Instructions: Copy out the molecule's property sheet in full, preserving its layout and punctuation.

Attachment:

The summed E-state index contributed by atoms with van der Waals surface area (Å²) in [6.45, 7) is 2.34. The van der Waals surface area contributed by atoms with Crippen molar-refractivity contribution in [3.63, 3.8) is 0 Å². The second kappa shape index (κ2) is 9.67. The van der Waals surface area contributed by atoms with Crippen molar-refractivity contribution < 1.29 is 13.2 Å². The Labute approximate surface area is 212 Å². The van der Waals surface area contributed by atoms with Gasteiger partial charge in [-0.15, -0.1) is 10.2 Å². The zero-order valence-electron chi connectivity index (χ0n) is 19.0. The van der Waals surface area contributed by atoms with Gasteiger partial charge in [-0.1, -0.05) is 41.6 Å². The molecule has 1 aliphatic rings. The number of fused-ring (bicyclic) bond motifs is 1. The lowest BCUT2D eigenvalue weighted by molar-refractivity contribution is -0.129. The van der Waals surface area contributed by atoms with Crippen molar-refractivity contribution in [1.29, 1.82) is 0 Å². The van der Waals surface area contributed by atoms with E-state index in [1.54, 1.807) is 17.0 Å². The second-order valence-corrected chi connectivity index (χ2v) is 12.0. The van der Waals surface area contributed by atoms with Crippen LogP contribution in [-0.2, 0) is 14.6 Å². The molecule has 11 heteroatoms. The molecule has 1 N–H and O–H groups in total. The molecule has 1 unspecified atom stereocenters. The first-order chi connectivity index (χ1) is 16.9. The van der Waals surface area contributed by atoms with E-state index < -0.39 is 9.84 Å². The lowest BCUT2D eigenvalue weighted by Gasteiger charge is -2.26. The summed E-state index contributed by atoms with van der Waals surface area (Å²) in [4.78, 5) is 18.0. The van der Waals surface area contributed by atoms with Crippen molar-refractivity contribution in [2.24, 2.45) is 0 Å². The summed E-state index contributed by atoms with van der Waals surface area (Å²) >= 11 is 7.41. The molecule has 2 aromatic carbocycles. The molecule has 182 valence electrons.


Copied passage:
The summed E-state index contributed by atoms with van der Waals surface area (Å²) in [6.45, 7) is 2.34. The van der Waals surface area contributed by atoms with Crippen molar-refractivity contribution in [3.63, 3.8) is 0 Å². The second kappa shape index (κ2) is 9.67. The van der Waals surface area contributed by atoms with Crippen molar-refractivity contribution < 1.29 is 13.2 Å². The Labute approximate surface area is 212 Å². The van der Waals surface area contributed by atoms with Gasteiger partial charge in [-0.15, -0.1) is 10.2 Å². The zero-order valence-electron chi connectivity index (χ0n) is 19.0. The van der Waals surface area contributed by atoms with Gasteiger partial charge in [-0.1, -0.05) is 41.6 Å². The molecule has 1 aliphatic rings. The number of fused-ring (bicyclic) bond motifs is 1. The lowest BCUT2D eigenvalue weighted by molar-refractivity contribution is -0.129. The van der Waals surface area contributed by atoms with Crippen molar-refractivity contribution in [1.29, 1.82) is 0 Å². The van der Waals surface area contributed by atoms with E-state index in [1.54, 1.807) is 17.0 Å². The second-order valence-corrected chi connectivity index (χ2v) is 12.0. The van der Waals surface area contributed by atoms with Crippen LogP contribution in [-0.2, 0) is 14.6 Å². The molecule has 11 heteroatoms. The molecule has 1 N–H and O–H groups in total. The molecule has 1 unspecified atom stereocenters. The first-order chi connectivity index (χ1) is 16.9. The van der Waals surface area contributed by atoms with E-state index < -0.39 is 9.84 Å². The lowest BCUT2D eigenvalue weighted by Gasteiger charge is -2.26. The summed E-state index contributed by atoms with van der Waals surface area (Å²) in [4.78, 5) is 18.0. The van der Waals surface area contributed by atoms with Crippen molar-refractivity contribution in [2.24, 2.45) is 0 Å². The summed E-state index contributed by atoms with van der Waals surface area (Å²) >= 11 is 7.41. The molecule has 2 aromatic carbocycles. The molecule has 182 valence electrons.